. Then we can train kernel support vector machines (SVM) to classify the graphs. In our experiment, we choose three popular graph kernels: the graphlet kernel (GK) based on subgraph patterns, the shortest-path kernel (SP) based on random walks, and the Weisfeiler-Lehman subtree kernel (WL) based on subtrees.
We compare performance when training on synthetic graphs from LGGAN, MMSB (the only baseline model that can generate labeled graphs), and real graphs. We run this procedure with three datasets: Cora_small, ENZYMES and PROTEINS. For each dataset, we run ten trials and calculate the average value of the accuracy.
We list results in Table 2. The accuracy of models trained with graphs generated by LGGAN is close to those trained using the real graphs, especially compared to the models trained with graphs generated by MMSB. These results suggest that the graphs generated by LGGAN can better capture the important aspects of graph structure.
To evaluate the scalability of these methods, we perform experiments on two different subsets of the Cora dataset with different graph sizes: the Cora_small and Cora datasets. As listed in Table 1, the traditional models all create a large gap between these two datasets in terms of three evaluation metrics. For the deep generative models, DeepGMG cannot generate large graphs due to the computational complexity of its generation procedure which tries to add node one by one increasingly. And compared to GraphRNN, LGGAN MMD scores barely increase compare to smaller dataset, suggesting that our model is more reliable and has the best ability to scale up to large graphs.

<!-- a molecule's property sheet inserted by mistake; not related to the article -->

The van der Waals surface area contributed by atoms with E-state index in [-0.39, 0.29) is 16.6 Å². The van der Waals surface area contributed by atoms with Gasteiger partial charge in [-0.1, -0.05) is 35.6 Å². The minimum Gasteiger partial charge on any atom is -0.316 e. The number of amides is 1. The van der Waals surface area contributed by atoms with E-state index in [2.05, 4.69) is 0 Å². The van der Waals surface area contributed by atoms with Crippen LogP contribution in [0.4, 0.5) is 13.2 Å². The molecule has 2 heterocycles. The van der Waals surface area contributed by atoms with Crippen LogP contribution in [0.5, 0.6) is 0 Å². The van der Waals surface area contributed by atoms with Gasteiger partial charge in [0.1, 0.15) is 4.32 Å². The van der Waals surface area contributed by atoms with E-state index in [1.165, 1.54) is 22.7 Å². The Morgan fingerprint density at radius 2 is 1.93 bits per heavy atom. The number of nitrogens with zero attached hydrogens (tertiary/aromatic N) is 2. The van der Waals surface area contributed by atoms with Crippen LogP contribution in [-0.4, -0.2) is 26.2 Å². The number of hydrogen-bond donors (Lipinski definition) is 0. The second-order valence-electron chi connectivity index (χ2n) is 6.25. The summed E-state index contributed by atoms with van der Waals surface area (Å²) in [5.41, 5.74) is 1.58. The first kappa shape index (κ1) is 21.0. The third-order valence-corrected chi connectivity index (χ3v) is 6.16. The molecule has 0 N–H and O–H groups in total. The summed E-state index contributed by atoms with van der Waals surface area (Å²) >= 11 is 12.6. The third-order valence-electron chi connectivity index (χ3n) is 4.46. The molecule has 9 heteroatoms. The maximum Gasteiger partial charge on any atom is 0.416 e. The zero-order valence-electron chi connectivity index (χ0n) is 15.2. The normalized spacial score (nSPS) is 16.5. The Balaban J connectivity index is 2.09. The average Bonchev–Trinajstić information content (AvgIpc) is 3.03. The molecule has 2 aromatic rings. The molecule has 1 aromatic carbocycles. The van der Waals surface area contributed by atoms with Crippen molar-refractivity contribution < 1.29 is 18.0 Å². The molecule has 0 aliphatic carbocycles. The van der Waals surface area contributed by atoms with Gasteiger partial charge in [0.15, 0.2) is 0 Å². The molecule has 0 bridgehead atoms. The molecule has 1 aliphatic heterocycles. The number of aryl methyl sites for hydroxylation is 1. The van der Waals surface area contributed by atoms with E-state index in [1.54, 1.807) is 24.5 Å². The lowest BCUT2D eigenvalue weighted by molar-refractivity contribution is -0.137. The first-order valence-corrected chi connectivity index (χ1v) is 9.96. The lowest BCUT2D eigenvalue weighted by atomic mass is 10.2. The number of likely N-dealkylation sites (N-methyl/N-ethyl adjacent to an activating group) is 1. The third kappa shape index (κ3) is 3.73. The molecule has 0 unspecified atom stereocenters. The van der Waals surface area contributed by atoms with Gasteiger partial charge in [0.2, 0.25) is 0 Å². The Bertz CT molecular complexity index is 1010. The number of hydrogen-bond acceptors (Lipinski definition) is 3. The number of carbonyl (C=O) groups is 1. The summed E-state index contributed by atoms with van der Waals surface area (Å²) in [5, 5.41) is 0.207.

To evaluate the ability of LGGAN to adapt to different graph-structured data, we evaluate the results of all methods on the different domains of citation ego-networks (Cora) and molecular protein graphs (ENZYMES). From Table 1, LGGAN achieves more consistent results on various datasets compared to other models, where some of them suffer from the issue of generalization such as MolGAN which can only be used to generate specific or limited types of graph-structured data.
Some examples are visualized in Figure 3, which contains graphs generated by our model and the baselines. Although it is not as intuitive for humans to assess as, e.g., natural images, one can still see that LGGAN appears to capture the typical structures of datasets better than other models.
A good labeled graph generative model should generate diverse examples. Two types of diversity are important: (1) diversity among generated examples would capture the natural variations in real graphs; and (2) diversity compared to training examples ensures that the generative model is doing more than exactly memorizing some training examples and outputting copies of them. Generative models should balance the need for generated outputs to be new graphs unseen during training while retaining important properties of the real data.
Therefore, to investigate to what extent our model can maintain these types of diversity, we calculate the Weisfeiler-Lehman kernel value for both the training graphs and the generated graphs (by MMSB and LGGAN) and compute the kernel distance between any graphs and as